Some symptoms of illness in cats and dogs are best handled by simply giving them a chance to run their course, for example, a temporary gastrointestinal (GI) upset resulting from indiscriminate snacking. Other symptoms can be so sudden, severe and frightening that you know immediately you need to get your pet to the vet or an emergency animal hospital.

The 10 symptoms I’ve listed above can fall somewhere in the middle, so hopefully I’ve provided you with some good info in the event your four-legged family member develops symptoms that point to a potentially severe or life-threatening illness.

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Karbachtoberfest this Saturday!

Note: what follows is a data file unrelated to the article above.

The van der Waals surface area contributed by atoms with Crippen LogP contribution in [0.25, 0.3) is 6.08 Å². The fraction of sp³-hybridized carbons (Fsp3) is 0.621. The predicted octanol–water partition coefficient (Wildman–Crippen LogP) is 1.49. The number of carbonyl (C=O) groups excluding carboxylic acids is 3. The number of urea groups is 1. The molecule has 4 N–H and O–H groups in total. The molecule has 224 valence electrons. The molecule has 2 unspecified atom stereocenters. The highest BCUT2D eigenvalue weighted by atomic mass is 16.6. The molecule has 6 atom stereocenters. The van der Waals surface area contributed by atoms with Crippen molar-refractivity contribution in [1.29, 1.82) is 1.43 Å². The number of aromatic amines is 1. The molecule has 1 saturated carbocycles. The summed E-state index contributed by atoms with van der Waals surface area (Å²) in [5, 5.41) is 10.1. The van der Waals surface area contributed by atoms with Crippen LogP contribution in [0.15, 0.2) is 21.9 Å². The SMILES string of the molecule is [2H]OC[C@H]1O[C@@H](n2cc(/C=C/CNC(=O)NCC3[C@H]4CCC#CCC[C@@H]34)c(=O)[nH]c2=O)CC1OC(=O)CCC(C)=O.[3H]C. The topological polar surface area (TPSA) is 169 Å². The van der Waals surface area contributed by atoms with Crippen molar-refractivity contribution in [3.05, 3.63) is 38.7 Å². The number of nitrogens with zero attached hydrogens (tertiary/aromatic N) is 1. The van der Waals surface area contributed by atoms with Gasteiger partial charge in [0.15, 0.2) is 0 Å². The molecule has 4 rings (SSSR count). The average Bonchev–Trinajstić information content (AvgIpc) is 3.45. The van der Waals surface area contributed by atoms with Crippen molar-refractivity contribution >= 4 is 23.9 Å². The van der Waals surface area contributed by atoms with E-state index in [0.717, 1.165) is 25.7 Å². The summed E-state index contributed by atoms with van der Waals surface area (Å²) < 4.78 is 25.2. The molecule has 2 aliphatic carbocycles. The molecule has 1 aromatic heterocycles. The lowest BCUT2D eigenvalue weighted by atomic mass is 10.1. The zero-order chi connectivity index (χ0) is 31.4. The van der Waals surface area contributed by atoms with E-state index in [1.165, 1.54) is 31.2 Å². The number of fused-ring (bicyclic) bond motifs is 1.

The Karbach Brewing Co. has always been a friend and supporter of K-9 Angels Rescue. In the wake of Hurricane Harvey (Aug 2017) Karbach Brewing donated $10,000 to K-9 Angels as well as a percentage of sales on one of their most popular beers, Hopadilla, through the end of 2017!

Join us from 3pm to 5pm THIS Saturday September 23rd to help us show our appreciation and to continue in the celebration of Karbachtoberfest!

Live Performance starts at 6pm with
The Bright Light Social Hour with Gio Chamba

** FREE ADMISSION **

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The Karbach Brewery is a pup-friendly establishment
so bring all your furbabies along for a barking good time!

2032 Karbach St, Houston, TX 77092
Phone: (713) 680-2739